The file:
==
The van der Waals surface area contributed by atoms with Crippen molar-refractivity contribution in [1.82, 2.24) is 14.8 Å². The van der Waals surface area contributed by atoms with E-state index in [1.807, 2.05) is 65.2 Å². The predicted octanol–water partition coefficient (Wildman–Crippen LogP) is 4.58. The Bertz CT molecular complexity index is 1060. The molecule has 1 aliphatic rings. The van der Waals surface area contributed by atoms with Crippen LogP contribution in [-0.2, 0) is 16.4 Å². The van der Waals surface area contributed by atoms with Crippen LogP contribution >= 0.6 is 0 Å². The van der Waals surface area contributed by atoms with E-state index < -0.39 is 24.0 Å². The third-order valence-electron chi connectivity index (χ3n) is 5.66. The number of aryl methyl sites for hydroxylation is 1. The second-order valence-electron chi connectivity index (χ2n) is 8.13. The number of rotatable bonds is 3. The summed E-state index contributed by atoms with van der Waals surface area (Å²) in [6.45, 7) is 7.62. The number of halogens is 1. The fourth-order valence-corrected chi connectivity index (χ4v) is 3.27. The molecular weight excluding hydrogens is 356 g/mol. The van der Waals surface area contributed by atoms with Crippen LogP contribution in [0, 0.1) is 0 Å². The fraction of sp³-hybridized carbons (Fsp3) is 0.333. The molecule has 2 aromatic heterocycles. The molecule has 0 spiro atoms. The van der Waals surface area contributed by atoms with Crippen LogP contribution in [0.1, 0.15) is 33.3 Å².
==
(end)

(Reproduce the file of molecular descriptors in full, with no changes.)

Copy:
The van der Waals surface area contributed by atoms with Crippen molar-refractivity contribution in [1.82, 2.24) is 14.8 Å². The van der Waals surface area contributed by atoms with E-state index in [1.807, 2.05) is 65.2 Å². The predicted octanol–water partition coefficient (Wildman–Crippen LogP) is 4.58. The Bertz CT molecular complexity index is 1060. The molecule has 1 aliphatic rings. The van der Waals surface area contributed by atoms with Crippen LogP contribution in [-0.2, 0) is 16.4 Å². The van der Waals surface area contributed by atoms with Crippen LogP contribution >= 0.6 is 0 Å². The van der Waals surface area contributed by atoms with E-state index < -0.39 is 24.0 Å². The third-order valence-electron chi connectivity index (χ3n) is 5.66. The number of aryl methyl sites for hydroxylation is 1. The second-order valence-electron chi connectivity index (χ2n) is 8.13. The number of rotatable bonds is 3. The summed E-state index contributed by atoms with van der Waals surface area (Å²) in [6.45, 7) is 7.62. The number of halogens is 1. The fourth-order valence-corrected chi connectivity index (χ4v) is 3.27. The molecular weight excluding hydrogens is 356 g/mol. The van der Waals surface area contributed by atoms with Crippen LogP contribution in [0, 0.1) is 0 Å². The fraction of sp³-hybridized carbons (Fsp3) is 0.333. The molecule has 2 aromatic heterocycles. The molecule has 0 spiro atoms. The van der Waals surface area contributed by atoms with Crippen LogP contribution in [0.1, 0.15) is 33.3 Å².